That's why we are extremely disappointed with Mayor Dan Christopherson and members of the Vermillion City Council who have decided that, somehow, a very, very small number of citizens can chart the future course of our community for years to come.
What the mayor and some aldermen are forgetting is that the nature of change is secondary to the perceptions that Vermillion citizens now have regarding the ability, competence and credibility of our leaders.
People who don't want to see Crawford Road linked with Burbank Road will probably tell you they believe they think the city council did the right thing.
There's just one problem. At best, and we're being generous with our estimate, those people represent less than 6 percent of the registered voters in Vermillion.
There were about 60 people in opposition to Crawford at March 20's council meeting. That's about 1 percent of the city's registered voters. Throw in the 271 signatures they said they had collected from citizens opposing the additional lengthening of the street, and the opposition climbs to 5.6 percent of registered voters.
Let's review a partial list of those who favor linking Crawford Road to Burbank Road: Uteig Engineering, a professional firm that completed a transportation study of the city, held public meetings and met with the city's planning commission; the drafters of Vermillion's Comprehensive Plan, which, beginning in 1965, listed the completion of the Crawford link as a number one priority street improvement project; the city planning commission, which studied four alternatives before recommending March 20 that Crawford Road be extended; and everyone associated in any way with the Countryside Addition housing development located south of The Bluffs Golf Course on Burbank Road.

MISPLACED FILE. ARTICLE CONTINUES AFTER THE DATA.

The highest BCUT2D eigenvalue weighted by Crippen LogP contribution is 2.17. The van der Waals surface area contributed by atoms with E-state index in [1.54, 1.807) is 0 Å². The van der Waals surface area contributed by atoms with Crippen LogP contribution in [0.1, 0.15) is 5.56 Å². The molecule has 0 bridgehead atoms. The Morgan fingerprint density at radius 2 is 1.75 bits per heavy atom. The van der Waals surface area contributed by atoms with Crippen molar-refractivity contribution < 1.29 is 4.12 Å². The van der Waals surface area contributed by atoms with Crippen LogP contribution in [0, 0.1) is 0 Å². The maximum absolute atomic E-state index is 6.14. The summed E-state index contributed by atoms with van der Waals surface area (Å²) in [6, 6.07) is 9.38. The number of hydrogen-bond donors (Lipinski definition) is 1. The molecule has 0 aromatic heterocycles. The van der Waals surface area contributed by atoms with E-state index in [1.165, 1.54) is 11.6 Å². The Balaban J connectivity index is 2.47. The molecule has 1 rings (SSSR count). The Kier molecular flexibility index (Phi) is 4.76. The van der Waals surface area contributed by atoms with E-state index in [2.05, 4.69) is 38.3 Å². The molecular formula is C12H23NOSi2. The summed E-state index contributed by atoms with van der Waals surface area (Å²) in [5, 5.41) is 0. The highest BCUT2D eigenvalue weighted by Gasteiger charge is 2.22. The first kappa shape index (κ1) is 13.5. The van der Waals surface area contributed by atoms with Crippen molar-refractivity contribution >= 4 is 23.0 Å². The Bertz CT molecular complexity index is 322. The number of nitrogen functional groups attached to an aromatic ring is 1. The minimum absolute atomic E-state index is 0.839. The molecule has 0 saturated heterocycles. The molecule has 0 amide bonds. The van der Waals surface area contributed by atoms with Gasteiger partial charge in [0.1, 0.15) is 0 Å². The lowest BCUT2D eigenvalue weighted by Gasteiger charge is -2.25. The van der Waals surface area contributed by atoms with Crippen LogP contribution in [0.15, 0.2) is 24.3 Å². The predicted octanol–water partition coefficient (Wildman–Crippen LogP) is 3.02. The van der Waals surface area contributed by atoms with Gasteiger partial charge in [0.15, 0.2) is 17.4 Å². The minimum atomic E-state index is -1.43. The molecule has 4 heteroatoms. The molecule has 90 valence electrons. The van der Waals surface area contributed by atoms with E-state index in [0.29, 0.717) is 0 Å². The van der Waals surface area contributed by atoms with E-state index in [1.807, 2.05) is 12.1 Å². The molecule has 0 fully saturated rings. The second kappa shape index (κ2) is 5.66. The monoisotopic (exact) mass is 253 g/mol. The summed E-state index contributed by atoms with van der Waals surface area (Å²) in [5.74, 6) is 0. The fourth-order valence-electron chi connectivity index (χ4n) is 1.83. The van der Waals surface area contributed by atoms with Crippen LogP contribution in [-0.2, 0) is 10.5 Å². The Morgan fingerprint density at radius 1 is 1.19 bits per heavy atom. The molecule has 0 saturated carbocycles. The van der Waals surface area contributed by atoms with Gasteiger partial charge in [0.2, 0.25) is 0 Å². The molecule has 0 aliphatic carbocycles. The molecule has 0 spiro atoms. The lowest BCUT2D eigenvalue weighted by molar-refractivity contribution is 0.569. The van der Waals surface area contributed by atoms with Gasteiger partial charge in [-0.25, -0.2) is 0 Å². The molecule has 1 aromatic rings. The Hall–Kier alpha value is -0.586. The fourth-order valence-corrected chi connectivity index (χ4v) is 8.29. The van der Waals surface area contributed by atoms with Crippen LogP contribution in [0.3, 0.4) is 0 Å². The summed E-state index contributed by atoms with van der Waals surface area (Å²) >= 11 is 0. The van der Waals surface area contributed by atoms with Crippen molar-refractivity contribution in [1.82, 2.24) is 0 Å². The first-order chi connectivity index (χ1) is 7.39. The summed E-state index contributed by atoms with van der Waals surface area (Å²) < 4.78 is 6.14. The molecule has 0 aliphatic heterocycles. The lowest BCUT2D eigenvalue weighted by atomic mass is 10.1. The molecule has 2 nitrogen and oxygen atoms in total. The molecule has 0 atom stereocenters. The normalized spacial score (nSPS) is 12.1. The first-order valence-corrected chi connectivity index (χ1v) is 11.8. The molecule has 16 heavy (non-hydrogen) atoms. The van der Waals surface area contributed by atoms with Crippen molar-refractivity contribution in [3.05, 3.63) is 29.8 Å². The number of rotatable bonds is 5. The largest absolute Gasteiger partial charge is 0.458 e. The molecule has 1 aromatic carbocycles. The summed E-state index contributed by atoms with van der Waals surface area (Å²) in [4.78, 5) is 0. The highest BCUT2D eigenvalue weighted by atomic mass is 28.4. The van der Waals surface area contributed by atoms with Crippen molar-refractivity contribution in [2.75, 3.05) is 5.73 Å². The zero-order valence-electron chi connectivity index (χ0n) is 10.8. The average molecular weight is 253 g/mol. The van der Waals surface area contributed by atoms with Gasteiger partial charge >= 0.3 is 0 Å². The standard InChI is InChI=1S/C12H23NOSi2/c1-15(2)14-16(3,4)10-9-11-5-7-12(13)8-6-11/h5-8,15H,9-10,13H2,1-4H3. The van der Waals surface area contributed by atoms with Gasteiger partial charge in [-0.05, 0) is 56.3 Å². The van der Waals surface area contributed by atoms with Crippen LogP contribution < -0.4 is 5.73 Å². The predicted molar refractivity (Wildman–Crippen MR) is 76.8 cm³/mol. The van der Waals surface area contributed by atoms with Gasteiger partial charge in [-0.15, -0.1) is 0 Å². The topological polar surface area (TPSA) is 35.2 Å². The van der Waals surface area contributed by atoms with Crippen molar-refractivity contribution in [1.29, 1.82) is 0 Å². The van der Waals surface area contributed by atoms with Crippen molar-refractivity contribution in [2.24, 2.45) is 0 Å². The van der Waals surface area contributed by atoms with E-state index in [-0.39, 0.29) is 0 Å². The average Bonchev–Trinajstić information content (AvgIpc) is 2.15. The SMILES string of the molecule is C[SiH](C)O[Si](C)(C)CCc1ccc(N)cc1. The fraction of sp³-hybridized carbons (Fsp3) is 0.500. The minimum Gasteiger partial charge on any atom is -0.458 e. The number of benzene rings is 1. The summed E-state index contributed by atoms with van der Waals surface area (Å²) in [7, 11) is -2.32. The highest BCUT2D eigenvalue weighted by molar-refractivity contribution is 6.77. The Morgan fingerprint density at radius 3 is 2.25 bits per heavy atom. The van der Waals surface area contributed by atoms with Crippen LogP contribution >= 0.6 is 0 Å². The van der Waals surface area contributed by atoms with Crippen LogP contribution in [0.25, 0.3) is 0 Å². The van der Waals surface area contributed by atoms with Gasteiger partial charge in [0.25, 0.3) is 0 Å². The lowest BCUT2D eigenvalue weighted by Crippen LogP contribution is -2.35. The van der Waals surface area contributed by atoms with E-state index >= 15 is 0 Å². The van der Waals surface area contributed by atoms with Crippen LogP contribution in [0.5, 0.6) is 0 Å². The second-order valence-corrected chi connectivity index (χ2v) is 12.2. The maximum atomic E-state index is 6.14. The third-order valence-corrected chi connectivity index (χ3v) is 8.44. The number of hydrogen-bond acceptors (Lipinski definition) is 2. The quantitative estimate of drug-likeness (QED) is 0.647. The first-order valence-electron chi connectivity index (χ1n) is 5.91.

The mayor's reasoning for opposing the Crawford extension? "I think it's important that we support our boards, commissions and staff, but I think ultimately, it's important that we support the people and the voters," Christopherson said March 20. "Whenever I've listened to the people, it's overwhelming that they don't want this road."
It became apparent at April 3's city council meeting that the mayor's hearing is very selective. He heard from property owners, parents, business owners, a representative of the local Chamber of Commerce and Development Company, the city's highly qualified former engineer and people who are or have been involved with Vermillion's planning commission.
Perhaps they heard the mayor say at the March 20 meeting that he would listen and they believed him. They believed talking to the mayor and the council would make a difference.
The mayor didn't listen, however. He dismissed the statements made by Crawford supporters, not with a professional study by an engineering firm or the written minutes of a planning commission, but rather with a hearsay statement that the number of phone calls he has received against Crawford total twice as many as those who support the street project.
In cities where there is faith in local government, citizens should expect their city councils to be capable of accomplishing a number of things with the help of professional staff. City residents should expect effective and sensible planning, confident and effective decision-making, and strong communication.
All citizens, and the emphasis here is on the word all, also should be able to perceive leadership as supportive, concerned and committed to their welfare, while at the same time recognizing that tough decisions need to be made.
The Crawford Road issue is demonstrating that our mayor and other elected city leaders have forgotten many of the things we expect the most. That's poor leadership.
Cities with poor leadership are characterized by a climate of distrust, in which citizens learn that leaders will act in indecipherable ways that seem to be oin the best interest of a select few.
We are headed toward such a situation. Some, in fact, may argue that we are already there � we have reached a point where most Vermillion citizens likely have no faith in our local government or in the ability of elected officials.
Citizens will have to take on a crucial leadership role themselves by referring the Crawford issue to a public vote. We're disappointed that it's come to this. The city council was elected to plan for the future and conduct our community's business.
Instead, as Bacal might say, we've become bogged in a swamp.
The Vermillion Plain Talk editorials reflect the opinion of Plain Talk editor David Lias. You may contact him at email@example.com